Choi Gap Bok was imprisoned for robbery but escaped jail in 2012 by squeezing through a food slot, which was 5.9 inches tall and 17.7 inches wide.
Choi was a yoga practitioner, which made it possible for him to pass through the opening in just 34 seconds. However, he was caught six days later.
A Woman’s Touch – 2012
Ronald Silva escaped a Brazilian prison in 2012 by disguising himself as a woman. His wife provided the clothes he was to wear, but Silva went to great lengths to make his disguise believable.
He would apply fake nails, use a wig, wear makeup and even shave his arms and legs. He was able to deceive the guards and walked outside of jail to meet up with friends, but police spotted him on the way.
You “Butter” Believe This One – July 2017
In July 2017, twelve prisoners escaped an Alabama jail by smearing peanut butter over a door’s signage that led outside.
So when the prisoners asked one of the guards to open the door, he thought he was opening a cell door, not an exit.
All twelve escaped that day, but the police recaptured them 12 hours later. The last prisoner, Brady Kilpatrick, was recaptured in Florida after a few days.
If You Fail, Try Again – July 1, 2018
Redoine Faid, a French gangster, was arrested and sentenced to 25 years for killing a policewoman in a robbery in 2010.
In 2013, he attempted his first jailbreak using explosives to blast the prison doors. He got arrested in Seine-et-Marne a few weeks later.
Faid’s second attempt was in 2018. He had three accomplices hijack a helicopter, forcing it to land in the Reau prison courtyard.
He escaped that day, but after a few months, he was caught in France with his three accomplices.
Ted Bundy (June 1977 and December 30, 1977)
Ted Bundy was a rapist and serial killer who preyed on young girls between 1974 and 1978. He was captured and sentenced to 15 years imprisonment.
Bundy’s first prison escape attempt happened while inside the prison library. He asked for a cigarette break, jumped out of the second-floor window, and escaped. However, the police recaptured him six days later.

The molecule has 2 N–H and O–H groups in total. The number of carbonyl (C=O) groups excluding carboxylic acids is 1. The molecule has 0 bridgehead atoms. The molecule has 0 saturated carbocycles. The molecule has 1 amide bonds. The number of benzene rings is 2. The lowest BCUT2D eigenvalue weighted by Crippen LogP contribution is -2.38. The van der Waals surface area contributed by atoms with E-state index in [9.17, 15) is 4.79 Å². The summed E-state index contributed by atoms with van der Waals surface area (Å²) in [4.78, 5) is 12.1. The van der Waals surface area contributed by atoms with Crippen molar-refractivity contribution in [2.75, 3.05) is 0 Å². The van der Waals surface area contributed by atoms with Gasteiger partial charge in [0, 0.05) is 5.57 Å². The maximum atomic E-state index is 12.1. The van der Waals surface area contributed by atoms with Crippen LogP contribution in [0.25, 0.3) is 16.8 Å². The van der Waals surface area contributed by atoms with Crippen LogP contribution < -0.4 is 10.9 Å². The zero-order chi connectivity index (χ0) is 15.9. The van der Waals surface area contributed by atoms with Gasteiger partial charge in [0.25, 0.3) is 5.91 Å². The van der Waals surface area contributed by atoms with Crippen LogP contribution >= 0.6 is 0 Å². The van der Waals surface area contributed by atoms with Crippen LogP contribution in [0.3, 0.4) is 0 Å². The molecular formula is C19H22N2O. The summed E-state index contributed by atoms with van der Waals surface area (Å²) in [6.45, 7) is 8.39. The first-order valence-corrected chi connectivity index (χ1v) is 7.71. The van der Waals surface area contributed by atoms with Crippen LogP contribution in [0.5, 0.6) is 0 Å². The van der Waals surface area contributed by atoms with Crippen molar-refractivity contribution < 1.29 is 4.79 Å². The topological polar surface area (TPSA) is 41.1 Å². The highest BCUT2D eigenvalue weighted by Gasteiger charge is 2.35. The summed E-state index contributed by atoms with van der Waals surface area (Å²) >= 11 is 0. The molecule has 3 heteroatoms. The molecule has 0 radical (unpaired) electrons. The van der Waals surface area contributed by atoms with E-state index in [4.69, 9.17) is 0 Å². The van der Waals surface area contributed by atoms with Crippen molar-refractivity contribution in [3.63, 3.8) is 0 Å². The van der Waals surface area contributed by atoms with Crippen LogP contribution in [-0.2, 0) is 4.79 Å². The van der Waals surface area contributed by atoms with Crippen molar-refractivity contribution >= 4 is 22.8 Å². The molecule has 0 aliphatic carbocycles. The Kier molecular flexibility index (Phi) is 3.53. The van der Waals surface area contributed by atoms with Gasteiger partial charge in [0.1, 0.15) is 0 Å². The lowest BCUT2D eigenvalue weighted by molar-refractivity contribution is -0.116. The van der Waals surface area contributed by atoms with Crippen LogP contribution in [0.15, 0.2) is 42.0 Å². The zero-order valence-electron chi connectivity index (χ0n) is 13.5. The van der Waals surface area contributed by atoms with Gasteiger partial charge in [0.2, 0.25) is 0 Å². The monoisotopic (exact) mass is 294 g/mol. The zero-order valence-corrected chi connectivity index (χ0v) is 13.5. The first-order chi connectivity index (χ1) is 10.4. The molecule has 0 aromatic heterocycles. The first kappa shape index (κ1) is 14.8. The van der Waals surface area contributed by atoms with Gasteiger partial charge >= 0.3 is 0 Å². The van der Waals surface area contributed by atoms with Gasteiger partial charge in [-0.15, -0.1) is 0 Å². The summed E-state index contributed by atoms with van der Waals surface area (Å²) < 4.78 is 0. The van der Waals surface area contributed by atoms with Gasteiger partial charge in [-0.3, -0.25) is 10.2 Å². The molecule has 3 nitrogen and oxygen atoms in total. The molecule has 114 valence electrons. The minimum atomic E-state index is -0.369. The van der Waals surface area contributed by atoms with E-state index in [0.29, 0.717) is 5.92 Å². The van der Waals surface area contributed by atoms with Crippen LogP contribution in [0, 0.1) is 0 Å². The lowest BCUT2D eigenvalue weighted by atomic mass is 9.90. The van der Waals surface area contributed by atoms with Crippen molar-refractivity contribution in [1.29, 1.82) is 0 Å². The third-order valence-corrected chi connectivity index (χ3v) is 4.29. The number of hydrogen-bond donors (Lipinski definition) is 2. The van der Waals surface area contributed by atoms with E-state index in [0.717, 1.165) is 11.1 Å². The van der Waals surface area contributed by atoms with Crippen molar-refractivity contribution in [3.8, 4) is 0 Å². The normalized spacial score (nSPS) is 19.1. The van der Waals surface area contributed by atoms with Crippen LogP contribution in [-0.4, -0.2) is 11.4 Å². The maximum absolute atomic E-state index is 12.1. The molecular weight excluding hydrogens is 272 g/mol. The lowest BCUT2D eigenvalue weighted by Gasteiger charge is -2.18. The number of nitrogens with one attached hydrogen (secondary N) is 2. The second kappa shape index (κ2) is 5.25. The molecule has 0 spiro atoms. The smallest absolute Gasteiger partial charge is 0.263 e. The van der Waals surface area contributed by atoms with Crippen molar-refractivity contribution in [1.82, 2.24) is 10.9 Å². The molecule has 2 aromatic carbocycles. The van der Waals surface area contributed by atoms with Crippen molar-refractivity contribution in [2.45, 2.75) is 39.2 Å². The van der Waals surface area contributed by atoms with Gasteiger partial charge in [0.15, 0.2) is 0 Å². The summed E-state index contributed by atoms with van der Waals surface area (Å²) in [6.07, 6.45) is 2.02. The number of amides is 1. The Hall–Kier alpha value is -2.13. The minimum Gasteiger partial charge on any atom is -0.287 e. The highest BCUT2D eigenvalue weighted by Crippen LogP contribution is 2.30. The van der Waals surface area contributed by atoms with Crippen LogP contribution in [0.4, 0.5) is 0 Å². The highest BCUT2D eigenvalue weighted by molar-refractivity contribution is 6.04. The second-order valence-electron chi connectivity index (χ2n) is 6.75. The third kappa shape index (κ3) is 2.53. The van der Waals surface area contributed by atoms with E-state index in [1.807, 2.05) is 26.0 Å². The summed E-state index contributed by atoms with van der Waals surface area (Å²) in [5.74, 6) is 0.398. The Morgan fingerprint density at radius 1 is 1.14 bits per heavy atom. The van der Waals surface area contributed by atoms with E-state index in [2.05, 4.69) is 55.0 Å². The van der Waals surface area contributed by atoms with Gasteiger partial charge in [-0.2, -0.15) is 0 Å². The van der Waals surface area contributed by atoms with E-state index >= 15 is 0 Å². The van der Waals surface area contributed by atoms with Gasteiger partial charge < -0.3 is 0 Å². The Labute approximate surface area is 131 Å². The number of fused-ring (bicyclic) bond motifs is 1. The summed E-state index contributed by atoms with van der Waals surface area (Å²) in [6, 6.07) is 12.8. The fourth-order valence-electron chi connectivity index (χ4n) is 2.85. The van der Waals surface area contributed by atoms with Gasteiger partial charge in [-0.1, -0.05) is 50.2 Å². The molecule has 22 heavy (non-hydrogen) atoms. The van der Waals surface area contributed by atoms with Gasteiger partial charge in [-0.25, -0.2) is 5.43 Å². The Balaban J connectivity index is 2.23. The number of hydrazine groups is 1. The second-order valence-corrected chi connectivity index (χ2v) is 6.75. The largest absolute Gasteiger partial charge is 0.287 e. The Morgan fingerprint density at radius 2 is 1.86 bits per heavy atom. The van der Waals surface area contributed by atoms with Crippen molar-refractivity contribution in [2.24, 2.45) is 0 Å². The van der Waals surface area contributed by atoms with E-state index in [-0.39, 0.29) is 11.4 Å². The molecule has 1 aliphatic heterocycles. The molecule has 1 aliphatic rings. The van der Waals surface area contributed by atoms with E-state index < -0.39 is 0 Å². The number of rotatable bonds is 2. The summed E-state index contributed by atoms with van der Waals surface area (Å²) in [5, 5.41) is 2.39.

Bundy tried to escape again by climbing through a vent in his cell to the top of the prison building and out to another area.
He then wore street clothes and walked out of the front door. He escaped to Florida and again committed murder. He was recaptured and finally given the death penalty.
The “Whiskey Robber” (1999 and 2019)
Attila Ambrus was a professional hockey player and a bank robber. He was sentenced to prison after his partner confessed under questioning. The police caught Ambrus and were detained for six months as he awaited trial.
He managed to escape and again committed three robberies. He was eventually caught and sentenced to 17 years in prison.
After 12 years, the court released Ambrus due to good behavior.
Three Inmates Break Out of Orange County Jail
In January 2016, three Orange County Jail prisoners broke out of the maximum security prison. The inmates, Jonathan Tieu, Bac Duong, and Hossein Nayeri, were awaiting a murder trial. However, they managed to take advantage of an inmate’s fight to escape.
After successfully escaping, Duong surrendered to the police after a few days. Tieu and Nayeri are recaptured in San Francisco shortly after.
The 22 Escapes of Brian Bo Larsen
Brian Bo Larsen escaped 22 times from several Danish prisons. He used different means to escape, ranging from digging tunnels to smuggling himself through the garbage.
In 2014, he sawed off the bars in his cell window. However, in his 22nd jailbreak, he was recaptured and swiftly thrown behind bars.
The Greek Robin Hood Catches a Helicopter
The Greek “Robin Hood” Vassilis Paleokostas went to jail because he gave away the things he stole. After several robberies, he was sent to prison in 2000.